“I concentrate more on every play when I’m scoring,” said Scoggins. “You have more problems with players because of what you write. Actually, discussing a scoring call is the only way some (Sox) players will talk with you. The only conflict of interest I’ve come across was with a big-money Rotisserie League. When I gave a Toronto pitcher a victory, I was accused of being in collusion with my brother, Colin, who owned him in the fantasy league.”
But scoring baseball writers have become a dwindling breed in this decade. Baseball Writers Association of American members, who once did all the scoring, are on duty in only eight of the 26 major league ballparks. In recent years, active writers have been replaced by an Oriental rug dealer, real-estate broker, liquor-store owner, driver-training instructor, sandlot umpires and baseball coaches and a retired firefighter.
Mike Lefkow of the Contra Costa Times, in his first season scoring San Francisco Giants games, was urged by the Philadelphia Phillies front office to change an error to a hit in what became Mike Schmidt’s last at-bat before retiring. Lefkow refused.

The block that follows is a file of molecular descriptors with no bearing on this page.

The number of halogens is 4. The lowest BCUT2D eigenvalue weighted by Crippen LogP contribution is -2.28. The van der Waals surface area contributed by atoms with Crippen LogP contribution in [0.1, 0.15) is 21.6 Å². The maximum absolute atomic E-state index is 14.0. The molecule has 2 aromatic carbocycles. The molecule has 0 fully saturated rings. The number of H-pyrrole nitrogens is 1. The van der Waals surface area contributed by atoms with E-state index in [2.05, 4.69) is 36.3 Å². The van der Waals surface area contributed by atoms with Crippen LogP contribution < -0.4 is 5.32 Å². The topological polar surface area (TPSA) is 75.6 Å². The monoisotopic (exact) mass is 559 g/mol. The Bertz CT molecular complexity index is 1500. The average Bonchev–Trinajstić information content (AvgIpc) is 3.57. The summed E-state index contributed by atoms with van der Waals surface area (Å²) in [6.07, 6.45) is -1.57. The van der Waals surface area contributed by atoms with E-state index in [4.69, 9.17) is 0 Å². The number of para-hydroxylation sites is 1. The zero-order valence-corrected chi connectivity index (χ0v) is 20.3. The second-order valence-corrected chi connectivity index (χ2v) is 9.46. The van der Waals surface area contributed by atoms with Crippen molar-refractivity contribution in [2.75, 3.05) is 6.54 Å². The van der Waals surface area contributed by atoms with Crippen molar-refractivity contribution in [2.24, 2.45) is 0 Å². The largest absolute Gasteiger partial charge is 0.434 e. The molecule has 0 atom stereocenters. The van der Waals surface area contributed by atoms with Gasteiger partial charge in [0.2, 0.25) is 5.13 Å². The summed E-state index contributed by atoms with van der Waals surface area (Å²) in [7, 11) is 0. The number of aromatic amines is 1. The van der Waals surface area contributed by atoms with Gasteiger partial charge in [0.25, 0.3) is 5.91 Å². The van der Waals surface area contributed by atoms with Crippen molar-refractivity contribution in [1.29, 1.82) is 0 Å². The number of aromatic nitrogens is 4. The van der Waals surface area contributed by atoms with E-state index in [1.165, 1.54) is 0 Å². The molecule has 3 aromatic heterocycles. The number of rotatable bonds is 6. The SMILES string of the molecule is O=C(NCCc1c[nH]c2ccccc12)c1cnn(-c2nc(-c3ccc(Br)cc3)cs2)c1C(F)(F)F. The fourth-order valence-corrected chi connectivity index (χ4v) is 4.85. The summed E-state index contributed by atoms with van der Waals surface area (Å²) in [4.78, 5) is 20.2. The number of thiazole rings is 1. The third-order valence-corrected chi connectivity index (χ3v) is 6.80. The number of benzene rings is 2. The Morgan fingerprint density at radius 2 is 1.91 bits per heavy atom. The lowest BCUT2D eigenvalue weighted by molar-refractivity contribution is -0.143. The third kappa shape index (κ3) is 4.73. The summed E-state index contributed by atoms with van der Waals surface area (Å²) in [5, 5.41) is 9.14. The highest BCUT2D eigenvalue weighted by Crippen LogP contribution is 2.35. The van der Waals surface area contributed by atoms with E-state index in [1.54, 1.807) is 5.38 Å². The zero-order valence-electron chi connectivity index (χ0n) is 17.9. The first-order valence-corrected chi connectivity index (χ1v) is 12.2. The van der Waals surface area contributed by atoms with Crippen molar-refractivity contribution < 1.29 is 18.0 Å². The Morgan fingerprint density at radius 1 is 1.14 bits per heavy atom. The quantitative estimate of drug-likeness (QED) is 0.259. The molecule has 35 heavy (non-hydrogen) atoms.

The story hit the national wire, and he has decided to quit scoring after this season. “I feel I should be writing the news, not making it,” he said. “There is no way to avoid making news today as an official scorer.”
Although both leagues discourage scorer-baiting, players continue to make obscene gestures from the field and sometimes get physical. Years ago, Reds second baseman Johnny Temple socked Cincinnati scorer Earl Lawson on the nose for charging him with a fielding error. When Bob Considine deprived Washington Senators first baseman Joey Kuhel of a hit, he stormed the press box and threw a punch at the wrong man, Shirley Povich of the Wcshington Post. It was another error for Kuhel.